Uprooted trees block the streets; slow underground; canceled bus routes. The subway stations invaded beyond belief. Skyscrapers that tremble; broken glass; 900 flights canceled. All Sunday Masses anticipated to Saturday afternoons. Temporary blackouts in the New Territories. In Macau some center streets flooded. 17 wounded.
Hong Kong (AsiaNews) - The chaos in public transport is the biggest wound inflicted on Hong Kong after the passage of the powerful typhoon Mangkhut, which throughout the day yesterday lashed the territory. Over 600 roads are blocked due to uprooted trees that make transport impossible; most of the bus services are stationary; many ferry routes - connecting the islands - and the subway (Mtr) have been canceled.
This morning, since there were no buses, people poured into the MTR and some stations were invaded to beyond capacity (photo 1). At Sha Tin, Tsuen Wan, Tai Wai and Tai Po stations, people had to wait for almost an hour to get a train.
"Now everything is quiet - says Joseph - but yesterday, when the typhoon was on our heads, it was scary".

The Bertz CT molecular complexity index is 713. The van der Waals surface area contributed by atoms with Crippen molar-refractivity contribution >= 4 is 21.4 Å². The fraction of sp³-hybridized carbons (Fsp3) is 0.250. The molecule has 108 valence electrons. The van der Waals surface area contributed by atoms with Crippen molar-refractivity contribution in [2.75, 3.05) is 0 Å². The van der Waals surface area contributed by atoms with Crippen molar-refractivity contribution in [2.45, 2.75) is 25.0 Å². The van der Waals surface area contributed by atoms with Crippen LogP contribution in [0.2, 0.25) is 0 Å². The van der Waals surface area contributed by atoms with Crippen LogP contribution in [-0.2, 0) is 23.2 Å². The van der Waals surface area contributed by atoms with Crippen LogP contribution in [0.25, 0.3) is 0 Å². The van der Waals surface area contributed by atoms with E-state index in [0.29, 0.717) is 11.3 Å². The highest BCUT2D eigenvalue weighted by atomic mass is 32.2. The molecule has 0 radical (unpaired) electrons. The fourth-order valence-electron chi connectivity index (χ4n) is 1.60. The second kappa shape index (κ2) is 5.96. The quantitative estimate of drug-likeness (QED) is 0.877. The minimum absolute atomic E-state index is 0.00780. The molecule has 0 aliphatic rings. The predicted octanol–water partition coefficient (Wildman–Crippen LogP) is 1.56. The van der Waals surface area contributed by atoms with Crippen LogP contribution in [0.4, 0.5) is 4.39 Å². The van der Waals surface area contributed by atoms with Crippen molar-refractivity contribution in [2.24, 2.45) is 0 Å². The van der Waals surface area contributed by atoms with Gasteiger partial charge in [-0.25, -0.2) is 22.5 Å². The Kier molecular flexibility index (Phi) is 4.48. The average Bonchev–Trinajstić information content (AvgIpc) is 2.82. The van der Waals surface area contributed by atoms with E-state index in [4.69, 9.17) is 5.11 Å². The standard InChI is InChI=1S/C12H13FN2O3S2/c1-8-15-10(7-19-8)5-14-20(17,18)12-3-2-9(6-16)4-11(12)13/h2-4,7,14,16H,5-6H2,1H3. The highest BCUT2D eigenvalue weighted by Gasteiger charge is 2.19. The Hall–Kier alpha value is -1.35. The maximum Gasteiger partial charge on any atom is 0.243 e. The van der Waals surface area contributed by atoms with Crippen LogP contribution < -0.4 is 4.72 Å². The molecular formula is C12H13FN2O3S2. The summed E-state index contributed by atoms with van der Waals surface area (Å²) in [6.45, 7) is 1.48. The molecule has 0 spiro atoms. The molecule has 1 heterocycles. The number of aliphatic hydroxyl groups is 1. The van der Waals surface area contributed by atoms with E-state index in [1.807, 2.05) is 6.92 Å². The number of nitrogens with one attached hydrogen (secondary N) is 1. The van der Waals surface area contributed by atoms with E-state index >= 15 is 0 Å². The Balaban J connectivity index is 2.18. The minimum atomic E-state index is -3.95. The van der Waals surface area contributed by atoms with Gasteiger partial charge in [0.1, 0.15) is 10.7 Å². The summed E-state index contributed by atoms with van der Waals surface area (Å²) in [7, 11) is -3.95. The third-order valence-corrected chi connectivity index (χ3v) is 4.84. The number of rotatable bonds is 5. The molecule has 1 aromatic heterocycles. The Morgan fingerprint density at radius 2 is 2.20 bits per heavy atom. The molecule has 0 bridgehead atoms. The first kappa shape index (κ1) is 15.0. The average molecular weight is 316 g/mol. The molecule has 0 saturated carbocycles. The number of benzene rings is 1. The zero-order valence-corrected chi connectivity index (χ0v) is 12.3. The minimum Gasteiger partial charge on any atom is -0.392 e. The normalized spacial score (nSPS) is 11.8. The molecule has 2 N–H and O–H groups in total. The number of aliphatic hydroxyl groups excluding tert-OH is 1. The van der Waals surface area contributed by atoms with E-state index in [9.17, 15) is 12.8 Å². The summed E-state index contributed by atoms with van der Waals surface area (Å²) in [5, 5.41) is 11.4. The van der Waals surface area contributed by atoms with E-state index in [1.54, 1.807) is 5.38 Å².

Mangkhut, one of the most powerful typhoons that has ever hit the territory, has immobilized the city all day yesterday, forcing people to stay at home for at least 10 hours, while the warning signal was at its maximum (No. 10) . Due to the wind force that reached 195 km / h, some skyscrapers trembled; at Hung Hom, the wind shattered glass windows in a commercial building (photo 2), lifting paper and office supplies into the air; the streets were blocked due to uprooted trees. In anticipation of the typhoon, the diocese of Hong Kong anticipated all Sunday masses on Saturday afternoons.
The storm caused a rise in sea level; at Tsim Sha Tsui, the commercial area on the Kowloon peninsula, the waves were up to four meters high (photo 3). The Aberdeen tunnel was flooded and has been partially closed. At the airport, hundreds of passengers were stranded because about 900 flights were canceled. The airport authorities said this morning that it will take at least two days to get things back to normal.
Some power lines have been hit and at least 40 thousand customers have suffered temporary blackouts, especially in the New Territories. Because of irregular power supplies, autonomous generators have been used in hospitals, but today the situation is normal. About 200 people were hospitalized for treatment between yesterday and today.
Because of the difficulty to reach workplaces, social network users ponder why the government does not proclaim a day off. Ronny Tong Ka-wah, of the Executive Council, explained in an interview that "the government has no power to intrude on contracts between employers and employees" and that there is no law that the government could exempt people from going to work.
In neighboring Macao, at least 20 thousand families have no electricity; the casinos remained closed; some main roads near the port are unusable. At least 17 people were injured.